Finally, Kavanaugh writes that the 7th Circuit did not give enough weight to the importance of election deadlines. The requirement that ballots be received, not merely postmarked, by election day is important, Kavanaugh says, because an influx of late ballots could “flip the results of an election.” Some might argue that until all votes are counted, there is no result to flip. Beyond that, however, Kavanaugh argues that it is important for states to count and reach a result quickly so that they can get on to the business of resolving disputes and ordering recounts. Furthermore, he says, late-arriving ballots, for some reason, give rise to suspicion of impropriety, though it is unclear how a slow-running postal service is suspicious. Kavanaugh repeatedly says that “elections must have deadlines”; true enough, but the proposed rule change still includes a deadline. He acknowledges that the intention is to accommodate the larger-than-normal number of absentee voters due to the pandemic, but fails to see how a six day extension would accomplish this. Like Gorsuch, he details the many accommodations already made to ensure a voter’s ballot is counted, finding no real danger of disenfranchisement without the extension. (Kavanaugh also cited in a footnote his agreement with Rehnquist’s dissent in Bush v. Gore, which would warrant a whole other article.)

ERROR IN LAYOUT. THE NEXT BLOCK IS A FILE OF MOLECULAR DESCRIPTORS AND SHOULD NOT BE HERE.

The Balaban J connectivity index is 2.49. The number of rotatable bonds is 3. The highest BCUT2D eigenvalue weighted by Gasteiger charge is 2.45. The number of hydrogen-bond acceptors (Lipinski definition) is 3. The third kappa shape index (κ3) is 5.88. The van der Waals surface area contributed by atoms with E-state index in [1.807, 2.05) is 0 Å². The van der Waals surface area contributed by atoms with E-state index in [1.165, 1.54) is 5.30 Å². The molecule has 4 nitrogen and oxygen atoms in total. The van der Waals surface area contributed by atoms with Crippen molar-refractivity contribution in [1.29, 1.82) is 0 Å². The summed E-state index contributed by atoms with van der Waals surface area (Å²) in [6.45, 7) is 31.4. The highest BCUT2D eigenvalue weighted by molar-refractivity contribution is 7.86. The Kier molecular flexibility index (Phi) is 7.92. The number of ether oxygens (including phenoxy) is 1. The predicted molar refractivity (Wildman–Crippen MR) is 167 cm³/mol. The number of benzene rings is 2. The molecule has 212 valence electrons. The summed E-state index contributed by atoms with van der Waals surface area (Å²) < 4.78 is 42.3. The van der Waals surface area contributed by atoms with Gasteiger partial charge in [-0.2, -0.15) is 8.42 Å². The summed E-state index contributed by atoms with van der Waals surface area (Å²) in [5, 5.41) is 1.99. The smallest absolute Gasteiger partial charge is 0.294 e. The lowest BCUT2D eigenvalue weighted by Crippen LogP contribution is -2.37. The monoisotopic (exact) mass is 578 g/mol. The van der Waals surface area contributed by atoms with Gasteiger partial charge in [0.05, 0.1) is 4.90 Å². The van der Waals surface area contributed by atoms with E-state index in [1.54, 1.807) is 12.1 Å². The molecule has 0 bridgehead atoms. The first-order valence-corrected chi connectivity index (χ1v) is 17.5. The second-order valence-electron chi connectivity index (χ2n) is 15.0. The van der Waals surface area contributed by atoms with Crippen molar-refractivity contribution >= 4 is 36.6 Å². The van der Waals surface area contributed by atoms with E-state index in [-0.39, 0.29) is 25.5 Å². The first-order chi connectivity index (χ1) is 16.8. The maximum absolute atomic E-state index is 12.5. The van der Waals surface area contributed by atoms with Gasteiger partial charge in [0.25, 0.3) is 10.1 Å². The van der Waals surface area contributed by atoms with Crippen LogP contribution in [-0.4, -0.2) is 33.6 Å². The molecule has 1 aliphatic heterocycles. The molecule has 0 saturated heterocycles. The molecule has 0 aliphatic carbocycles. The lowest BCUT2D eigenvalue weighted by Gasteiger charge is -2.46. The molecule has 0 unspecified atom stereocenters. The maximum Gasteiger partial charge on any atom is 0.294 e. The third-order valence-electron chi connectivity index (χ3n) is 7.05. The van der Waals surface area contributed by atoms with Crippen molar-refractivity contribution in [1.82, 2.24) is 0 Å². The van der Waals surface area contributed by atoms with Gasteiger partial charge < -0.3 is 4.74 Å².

Kagan wrote a dissent, joined by Sotomayor and Breyer. She began with a description of the state of COVID in Wisconsin. She notes that the pandemic is much worse there now than it was in the spring, with over 3000 new cases per day as opposed to 175 in April. This, along with unusual postal delays recognized by the lower court, was the impetus for the decision to extend the deadline. The turnaround time for a mail-in ballot, assuming the voter fills it out and puts it immediately back in the mail, is up to 14 days. Given that October 29 is the last day to request an absentee ballot, it is likely that many will not be returned by election day, and that some may not even be received by the voter by then.